Tanner ducked as another glob of bile just barely missed him, and unloaded a shot into the oncoming horror that spat it, splattering the area with its acidic blood. Jefferies picked up his railgun, and rejoined the fight, bisecting one of the nightmares with a deafening boom. I was beginning to lose consciousness from the blood that gushed from my severed arms, but all I knew in that moment was adrenaline when another of the creatures rose from the water just ahead of me, slowly advancing toward me as its gaping maw drooped before it. I yelled for help, scrambling back, but the others were too busy fending off the rest of them. Looming above me with a shuddering rasp, the otherworldly terror snapped toward me as I fell back into the water, its massive teeth scissoring shut inches from my face. I kicked the horror off me, knocking it back into the muck. Spitting the blood and water from my mouth as it leaked through the melted remnants of my mask, I crawled away on the ragged stumps of my arms, desperately pushing myself forward with my legs, but I could hear the nightmare advancing from behind, its hissing growl stuttering through the air.
The boom of a railgun cracked overhead, and a white hot pain burned through my skin as my back was spattered with the creature's blood. The dizziness began to overtake me, and darkness crept into the corners of my vision, my blood gushing into the water around me. Too weak to hold myself up, I collapsed, and felt my mind slip into the void.
That was the last thing that I remembered.
I woke up for a moment in the helicopter, Jefferies looking down at me overhead, but so much morphine was running through my veins that everything was just a haze of color. The pain was unbearable, even through the drugs, and when I realized that my arms were still gone, I tried to scream, but Jefferies and Tanner only held me still, the pale light of the full moon shining from beyond as I slowly slipped back into oblivion.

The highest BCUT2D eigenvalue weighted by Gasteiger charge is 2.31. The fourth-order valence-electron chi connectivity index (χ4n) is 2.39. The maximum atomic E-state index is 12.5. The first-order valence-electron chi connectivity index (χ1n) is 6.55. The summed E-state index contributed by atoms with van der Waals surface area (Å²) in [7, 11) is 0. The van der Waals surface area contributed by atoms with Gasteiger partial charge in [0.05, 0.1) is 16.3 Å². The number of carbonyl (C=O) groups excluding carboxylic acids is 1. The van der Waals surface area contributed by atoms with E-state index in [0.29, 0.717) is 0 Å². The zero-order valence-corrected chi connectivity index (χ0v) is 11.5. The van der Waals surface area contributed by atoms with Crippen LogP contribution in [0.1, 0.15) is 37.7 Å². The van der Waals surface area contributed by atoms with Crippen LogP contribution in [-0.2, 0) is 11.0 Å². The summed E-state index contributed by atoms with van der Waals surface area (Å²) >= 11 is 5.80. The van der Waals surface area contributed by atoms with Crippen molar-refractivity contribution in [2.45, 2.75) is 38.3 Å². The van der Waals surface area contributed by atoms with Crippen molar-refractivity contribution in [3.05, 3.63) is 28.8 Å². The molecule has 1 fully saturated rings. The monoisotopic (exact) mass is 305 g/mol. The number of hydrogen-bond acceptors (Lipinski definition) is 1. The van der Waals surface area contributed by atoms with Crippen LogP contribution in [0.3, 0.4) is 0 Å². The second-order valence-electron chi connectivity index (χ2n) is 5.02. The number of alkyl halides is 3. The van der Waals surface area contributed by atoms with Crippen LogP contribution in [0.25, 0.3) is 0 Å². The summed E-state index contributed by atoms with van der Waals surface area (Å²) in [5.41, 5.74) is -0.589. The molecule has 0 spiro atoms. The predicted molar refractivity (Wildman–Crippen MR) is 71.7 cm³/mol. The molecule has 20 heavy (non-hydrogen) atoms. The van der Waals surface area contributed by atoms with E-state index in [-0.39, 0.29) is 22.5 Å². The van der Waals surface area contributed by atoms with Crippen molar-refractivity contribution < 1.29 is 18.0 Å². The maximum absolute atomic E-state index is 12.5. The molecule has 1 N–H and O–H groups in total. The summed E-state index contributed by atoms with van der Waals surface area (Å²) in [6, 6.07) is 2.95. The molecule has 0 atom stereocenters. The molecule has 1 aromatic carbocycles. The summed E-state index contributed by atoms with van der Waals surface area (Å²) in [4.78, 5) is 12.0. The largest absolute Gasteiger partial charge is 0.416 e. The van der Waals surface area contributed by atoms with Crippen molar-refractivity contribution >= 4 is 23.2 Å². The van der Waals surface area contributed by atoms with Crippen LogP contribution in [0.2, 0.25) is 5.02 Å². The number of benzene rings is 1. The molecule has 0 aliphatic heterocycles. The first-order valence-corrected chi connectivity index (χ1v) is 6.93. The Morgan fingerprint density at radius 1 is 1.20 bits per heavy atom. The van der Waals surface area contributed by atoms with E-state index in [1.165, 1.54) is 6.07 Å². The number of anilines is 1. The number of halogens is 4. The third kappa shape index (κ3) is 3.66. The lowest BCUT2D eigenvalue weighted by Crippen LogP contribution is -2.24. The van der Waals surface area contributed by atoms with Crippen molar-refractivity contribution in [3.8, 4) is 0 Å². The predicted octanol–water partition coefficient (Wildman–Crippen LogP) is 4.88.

I can recall flashes and images after that, but nothing coherent enough to describe. I woke up again two days later, in the medical wing at HQ. My entire body was wrapped in bandages, and I was restrained so I couldn't move. I was in an unimaginable amount of pain, and no matter how many times I hit that morphine button, it really didn't make much of a difference. Barry laid in the bed next to me, his torso wrapped in bandages from where he had been burned.
I don't remember how long I was there for. Even with all the tech available to us, it must have been over a month. Barry got out before me, but he still came to see me every day, and he kept me up-to-date with what was going on. Two other squads cleared out the rest of the creatures after Jefferies was forced to call an emergency evac. At least, we hope that they were cleared out. We're still not sure how they got there in the first place.
The brass took to dubbing them maneaters, which seems very appropriate. Their calls, we're guessing, were actually the calls of their last victims, repeated to lure in any good Samaritans wondering what happened to their missing friends. Barry, who's buddies with a coms guy on one of the cleanup squads, told me they heard one calling for help, this time in English. It was screaming in my voice.
In the meantime, I've got some prosthetics coming my way, so I'll be back in the fire soon enough. No rest for the wicked, as they say. We're keeping stateside for the next one; something called Operation Dagon, set in the corn fields of Kansas. Anything more than that, I can't tell you just yet.
I'll see you all soon, and remember to leave a snack on your doorstep tonight.
It's hungry, and it's watching you.